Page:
From there, he could see that the people were oppressed: “… increased my natural hatred of authority and made me for the first aware of the existence of the working class. ” He also talked about Boxer because he wanted to show the people of the world how they could be lied to by the media and just believed it. When something goes wrong, Orwell wanted the people to spend some time to think about the situation, and not just plainly working harder to beat the stress. Orwell finally wants to say that the working class is a force, and if that force rebels against the authorities, they might have a chance of winning.

Author: Brandon Johnson

in Animal Farm

Animal Farm: Boxer Character Analysis

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Boxer is described as a hardworking, but naive and ignorant horse in George Orwell's Animal Farm. He is shown as the farm's most dedicated and loyal labourer as well. Boxer serves as an allegory for the Russian working-class who helped to oust Tsar Nicholas and establish the Soviet Union, but were eventually betrayed by the Stalinists.

Boxer cares and looks out for the other animals. One example of this is when all of the animals are hungry from the poor rations, and he gives away most of his food. He is mostly helpful in the places where the other animals are having difficulty. He does all his work loyally and faithfully. Boxer has various mottoes that define his personality, such as: "Napoleon is always right." and "I will work harder." He has been described as "faithful and strong";[1] he believes any problem can be solved if he works harder.[2]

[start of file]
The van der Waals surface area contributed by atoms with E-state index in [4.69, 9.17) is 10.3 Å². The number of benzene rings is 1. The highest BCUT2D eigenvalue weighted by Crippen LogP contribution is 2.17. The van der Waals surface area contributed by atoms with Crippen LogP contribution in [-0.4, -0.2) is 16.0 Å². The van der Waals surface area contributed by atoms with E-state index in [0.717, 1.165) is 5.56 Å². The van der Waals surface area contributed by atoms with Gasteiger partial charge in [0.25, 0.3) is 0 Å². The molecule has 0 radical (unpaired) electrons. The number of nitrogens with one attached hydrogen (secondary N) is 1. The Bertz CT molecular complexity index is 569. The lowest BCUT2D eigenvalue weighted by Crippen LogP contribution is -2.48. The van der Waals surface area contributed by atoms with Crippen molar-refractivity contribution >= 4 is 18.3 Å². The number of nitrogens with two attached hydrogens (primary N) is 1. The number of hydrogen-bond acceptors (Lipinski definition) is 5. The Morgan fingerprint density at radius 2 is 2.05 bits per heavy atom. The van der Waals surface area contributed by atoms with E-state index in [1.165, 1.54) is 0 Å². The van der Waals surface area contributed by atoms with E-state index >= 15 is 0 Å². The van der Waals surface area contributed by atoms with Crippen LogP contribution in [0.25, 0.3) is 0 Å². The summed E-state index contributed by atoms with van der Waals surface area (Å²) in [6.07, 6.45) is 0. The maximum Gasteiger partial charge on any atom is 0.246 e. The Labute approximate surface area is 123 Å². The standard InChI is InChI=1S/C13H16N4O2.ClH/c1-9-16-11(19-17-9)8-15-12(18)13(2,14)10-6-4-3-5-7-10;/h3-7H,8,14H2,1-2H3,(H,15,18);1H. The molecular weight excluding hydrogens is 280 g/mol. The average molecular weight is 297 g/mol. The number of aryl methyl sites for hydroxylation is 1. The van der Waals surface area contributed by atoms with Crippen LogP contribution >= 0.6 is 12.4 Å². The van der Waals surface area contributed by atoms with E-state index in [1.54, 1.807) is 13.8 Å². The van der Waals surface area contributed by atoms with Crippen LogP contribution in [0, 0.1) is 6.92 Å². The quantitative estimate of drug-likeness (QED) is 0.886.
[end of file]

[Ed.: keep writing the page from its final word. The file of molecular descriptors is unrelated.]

Boxer is a bit dim-witted and can only remember four letters of the alphabet at a time, but sees the importance of education and aspires to learn the rest of the alphabet during his retirement (which never happens). Boxer is a loyal supporter of Napoleon, and he listens to everything the self-appointed ruler of the farm says and assumes, sometimes with doubt, that everything Napoleon tells the farm animals is true, hence "Napoleon is always right."

Boxer's strength plays a huge part in keeping the Farm together prior to his death: the rest of the animals trusted in it to keep their spirits high during the long and hard laborious winters. Boxer was the only close friend of Benjamin, the cynical donkey.